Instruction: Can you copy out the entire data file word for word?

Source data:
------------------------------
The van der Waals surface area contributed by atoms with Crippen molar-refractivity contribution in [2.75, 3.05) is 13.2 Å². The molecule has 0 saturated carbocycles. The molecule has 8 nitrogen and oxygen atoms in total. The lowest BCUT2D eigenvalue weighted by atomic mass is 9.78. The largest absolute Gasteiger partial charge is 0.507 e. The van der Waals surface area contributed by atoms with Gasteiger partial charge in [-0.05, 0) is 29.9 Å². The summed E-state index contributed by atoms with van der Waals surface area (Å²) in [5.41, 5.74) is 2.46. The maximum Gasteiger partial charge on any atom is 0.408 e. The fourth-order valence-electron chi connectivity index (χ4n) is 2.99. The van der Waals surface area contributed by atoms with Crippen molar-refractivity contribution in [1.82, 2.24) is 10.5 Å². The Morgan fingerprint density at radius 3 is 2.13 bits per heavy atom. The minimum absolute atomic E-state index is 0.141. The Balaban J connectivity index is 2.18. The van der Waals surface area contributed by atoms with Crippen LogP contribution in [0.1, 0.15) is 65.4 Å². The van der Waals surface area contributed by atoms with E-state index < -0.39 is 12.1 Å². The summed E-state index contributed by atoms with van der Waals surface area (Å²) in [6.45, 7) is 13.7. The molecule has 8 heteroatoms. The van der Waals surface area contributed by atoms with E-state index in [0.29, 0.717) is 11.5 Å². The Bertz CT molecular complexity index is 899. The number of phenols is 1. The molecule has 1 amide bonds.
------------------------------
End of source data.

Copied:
The van der Waals surface area contributed by atoms with Crippen molar-refractivity contribution in [2.75, 3.05) is 13.2 Å². The molecule has 0 saturated carbocycles. The molecule has 8 nitrogen and oxygen atoms in total. The lowest BCUT2D eigenvalue weighted by atomic mass is 9.78. The largest absolute Gasteiger partial charge is 0.507 e. The van der Waals surface area contributed by atoms with Gasteiger partial charge in [-0.05, 0) is 29.9 Å². The summed E-state index contributed by atoms with van der Waals surface area (Å²) in [5.41, 5.74) is 2.46. The maximum Gasteiger partial charge on any atom is 0.408 e. The fourth-order valence-electron chi connectivity index (χ4n) is 2.99. The van der Waals surface area contributed by atoms with Crippen molar-refractivity contribution in [1.82, 2.24) is 10.5 Å². The Morgan fingerprint density at radius 3 is 2.13 bits per heavy atom. The minimum absolute atomic E-state index is 0.141. The Balaban J connectivity index is 2.18. The van der Waals surface area contributed by atoms with Crippen LogP contribution in [0.1, 0.15) is 65.4 Å². The van der Waals surface area contributed by atoms with E-state index < -0.39 is 12.1 Å². The summed E-state index contributed by atoms with van der Waals surface area (Å²) in [6.45, 7) is 13.7. The molecule has 8 heteroatoms. The van der Waals surface area contributed by atoms with E-state index in [0.29, 0.717) is 11.5 Å². The Bertz CT molecular complexity index is 899. The number of phenols is 1. The molecule has 1 amide bonds.